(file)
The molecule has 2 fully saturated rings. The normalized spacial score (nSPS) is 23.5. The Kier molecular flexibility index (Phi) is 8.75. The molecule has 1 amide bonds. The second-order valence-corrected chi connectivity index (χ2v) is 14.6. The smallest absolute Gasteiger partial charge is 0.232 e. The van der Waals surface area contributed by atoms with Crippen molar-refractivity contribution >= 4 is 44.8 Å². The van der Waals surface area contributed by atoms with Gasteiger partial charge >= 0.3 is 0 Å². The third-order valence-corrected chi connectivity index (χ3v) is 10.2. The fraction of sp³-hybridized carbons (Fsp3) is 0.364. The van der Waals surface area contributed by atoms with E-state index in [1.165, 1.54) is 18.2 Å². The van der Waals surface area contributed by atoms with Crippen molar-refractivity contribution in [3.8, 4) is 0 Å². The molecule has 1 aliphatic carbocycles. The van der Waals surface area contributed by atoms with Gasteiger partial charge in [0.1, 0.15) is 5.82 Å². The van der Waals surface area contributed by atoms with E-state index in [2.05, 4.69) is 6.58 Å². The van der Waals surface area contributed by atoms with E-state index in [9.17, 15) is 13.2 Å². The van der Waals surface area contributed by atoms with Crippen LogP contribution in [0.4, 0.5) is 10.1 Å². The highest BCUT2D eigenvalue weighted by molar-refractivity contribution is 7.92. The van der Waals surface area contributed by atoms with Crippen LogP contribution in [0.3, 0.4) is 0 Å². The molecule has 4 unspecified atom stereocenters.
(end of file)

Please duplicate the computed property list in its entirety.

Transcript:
The molecule has 2 fully saturated rings. The normalized spacial score (nSPS) is 23.5. The Kier molecular flexibility index (Phi) is 8.75. The molecule has 1 amide bonds. The second-order valence-corrected chi connectivity index (χ2v) is 14.6. The smallest absolute Gasteiger partial charge is 0.232 e. The van der Waals surface area contributed by atoms with Crippen molar-refractivity contribution >= 4 is 44.8 Å². The van der Waals surface area contributed by atoms with Gasteiger partial charge >= 0.3 is 0 Å². The third-order valence-corrected chi connectivity index (χ3v) is 10.2. The fraction of sp³-hybridized carbons (Fsp3) is 0.364. The van der Waals surface area contributed by atoms with E-state index in [1.165, 1.54) is 18.2 Å². The van der Waals surface area contributed by atoms with Crippen molar-refractivity contribution in [3.8, 4) is 0 Å². The molecule has 1 aliphatic carbocycles. The van der Waals surface area contributed by atoms with Gasteiger partial charge in [0.1, 0.15) is 5.82 Å². The van der Waals surface area contributed by atoms with E-state index in [2.05, 4.69) is 6.58 Å². The van der Waals surface area contributed by atoms with E-state index in [9.17, 15) is 13.2 Å². The van der Waals surface area contributed by atoms with Crippen LogP contribution in [0.4, 0.5) is 10.1 Å². The highest BCUT2D eigenvalue weighted by molar-refractivity contribution is 7.92. The van der Waals surface area contributed by atoms with Crippen LogP contribution in [0.3, 0.4) is 0 Å². The molecule has 4 unspecified atom stereocenters.